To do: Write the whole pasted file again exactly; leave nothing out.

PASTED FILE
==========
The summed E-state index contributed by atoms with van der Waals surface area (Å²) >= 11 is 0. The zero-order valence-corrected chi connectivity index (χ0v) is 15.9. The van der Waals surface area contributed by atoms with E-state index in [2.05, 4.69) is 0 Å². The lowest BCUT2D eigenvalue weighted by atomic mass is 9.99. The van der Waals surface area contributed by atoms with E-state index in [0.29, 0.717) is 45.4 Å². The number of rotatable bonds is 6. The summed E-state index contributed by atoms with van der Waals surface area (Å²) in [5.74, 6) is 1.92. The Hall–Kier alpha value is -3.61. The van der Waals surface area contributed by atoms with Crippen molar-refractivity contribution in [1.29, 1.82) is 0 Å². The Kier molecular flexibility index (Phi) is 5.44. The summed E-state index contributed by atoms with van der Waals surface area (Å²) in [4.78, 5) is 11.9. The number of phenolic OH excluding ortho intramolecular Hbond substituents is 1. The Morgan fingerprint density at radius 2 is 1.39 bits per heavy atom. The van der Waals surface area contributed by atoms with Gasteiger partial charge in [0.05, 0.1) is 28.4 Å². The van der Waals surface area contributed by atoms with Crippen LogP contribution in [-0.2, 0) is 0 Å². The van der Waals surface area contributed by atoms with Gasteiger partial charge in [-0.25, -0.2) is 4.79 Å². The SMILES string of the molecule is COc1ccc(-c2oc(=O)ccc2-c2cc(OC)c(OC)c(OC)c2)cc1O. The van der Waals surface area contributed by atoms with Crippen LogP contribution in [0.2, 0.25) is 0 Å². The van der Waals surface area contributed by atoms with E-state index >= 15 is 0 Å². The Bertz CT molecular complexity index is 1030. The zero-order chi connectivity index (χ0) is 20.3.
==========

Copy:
The summed E-state index contributed by atoms with van der Waals surface area (Å²) >= 11 is 0. The zero-order valence-corrected chi connectivity index (χ0v) is 15.9. The van der Waals surface area contributed by atoms with E-state index in [2.05, 4.69) is 0 Å². The lowest BCUT2D eigenvalue weighted by atomic mass is 9.99. The van der Waals surface area contributed by atoms with E-state index in [0.29, 0.717) is 45.4 Å². The number of rotatable bonds is 6. The summed E-state index contributed by atoms with van der Waals surface area (Å²) in [5.74, 6) is 1.92. The Hall–Kier alpha value is -3.61. The van der Waals surface area contributed by atoms with Crippen molar-refractivity contribution in [1.29, 1.82) is 0 Å². The Kier molecular flexibility index (Phi) is 5.44. The summed E-state index contributed by atoms with van der Waals surface area (Å²) in [4.78, 5) is 11.9. The number of phenolic OH excluding ortho intramolecular Hbond substituents is 1. The Morgan fingerprint density at radius 2 is 1.39 bits per heavy atom. The van der Waals surface area contributed by atoms with Gasteiger partial charge in [0.05, 0.1) is 28.4 Å². The van der Waals surface area contributed by atoms with Crippen LogP contribution in [-0.2, 0) is 0 Å². The van der Waals surface area contributed by atoms with Gasteiger partial charge in [-0.25, -0.2) is 4.79 Å². The SMILES string of the molecule is COc1ccc(-c2oc(=O)ccc2-c2cc(OC)c(OC)c(OC)c2)cc1O. The van der Waals surface area contributed by atoms with Crippen LogP contribution in [0.2, 0.25) is 0 Å². The van der Waals surface area contributed by atoms with E-state index >= 15 is 0 Å². The Bertz CT molecular complexity index is 1030. The zero-order chi connectivity index (χ0) is 20.3.